Please use this identifier to cite or link to this item: http://theses.ncl.ac.uk/jspui/handle/10443/3072
Title: The knowledge, a collection of poetry, and, The poem noir : film noir in contemporary poetry
Authors: Challis, John David
Issue Date: 2015
Publisher: Newcastle University
Abstract: This thesis consists of a collection of poetry, The Knowledge, and the first critical investigation into the ‘poem noir’, an unidentified and unexplored mode within contemporary poetry that exhibits thematic and visual echoes from the body of films known as film noir. Taking its title from the London taxi driver’s rigorous examination, The Knowledge’s key theme is displacement: from social class, education and from a sense of home. It echoes the quest of the doomed film noir protagonist, who, in a thirst for knowledge, is drawn into a psychological descent into a metaphorical underworld. Like the poems noir analysed in the critical section, these possess an anxious, pessimistic and obsessive engagement with the world, and are set within noirish locales to excavate the autobiographical and the imaginative. Inspired by film noir’s portrayal of individuals whose identity is called into conflict, the poems take the lid off the works of memory and place, to examine a personal and public moral compass, and to dramatize the past and the present. After providing a definition of film noir, the critical section outlines a model for reading a poem noir by analysing a selection of seminal American films noir of the classic 1941 to 1958 period, along with several neo-noir films produced from the 1970s onwards. It then provides close readings of Paul Muldoon’s hard-boiled Chandleresque poem, ‘Immram’ (1980), Deryn Rees-Jones’ book-length murder-mystery poem, Quiver (2004), and David Harsent’s nightmarish labyrinthine poem, ‘Elsewhere’ (2011), and introduces them as poems noir. In conclusion I consider how writing poetry is a noirish act, sharing a similarity with Seamus Heaney’s notion that the role of writing poetry is to unearth revelations about the self, and with Henrik Gustafsson’s thesis that film noir is concerned with taking the lid off the works to expose whatever truth lies beneath.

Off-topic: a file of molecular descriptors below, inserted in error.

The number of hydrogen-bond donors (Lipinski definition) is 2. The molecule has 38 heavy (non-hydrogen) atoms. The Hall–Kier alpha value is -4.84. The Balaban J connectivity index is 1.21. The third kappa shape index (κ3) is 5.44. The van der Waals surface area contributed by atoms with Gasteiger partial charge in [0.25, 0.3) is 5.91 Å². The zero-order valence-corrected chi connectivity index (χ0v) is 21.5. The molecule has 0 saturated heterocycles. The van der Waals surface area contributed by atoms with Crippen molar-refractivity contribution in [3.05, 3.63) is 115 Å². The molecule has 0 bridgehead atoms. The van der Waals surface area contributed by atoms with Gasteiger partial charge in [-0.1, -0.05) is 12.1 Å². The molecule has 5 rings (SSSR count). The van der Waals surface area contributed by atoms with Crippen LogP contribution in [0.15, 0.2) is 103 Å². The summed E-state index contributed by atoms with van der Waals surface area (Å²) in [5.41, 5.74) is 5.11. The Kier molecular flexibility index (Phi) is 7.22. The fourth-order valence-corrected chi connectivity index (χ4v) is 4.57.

URI: http://hdl.handle.net/10443/3072
Appears in Collections:School of English Literature, Language and Linguistics

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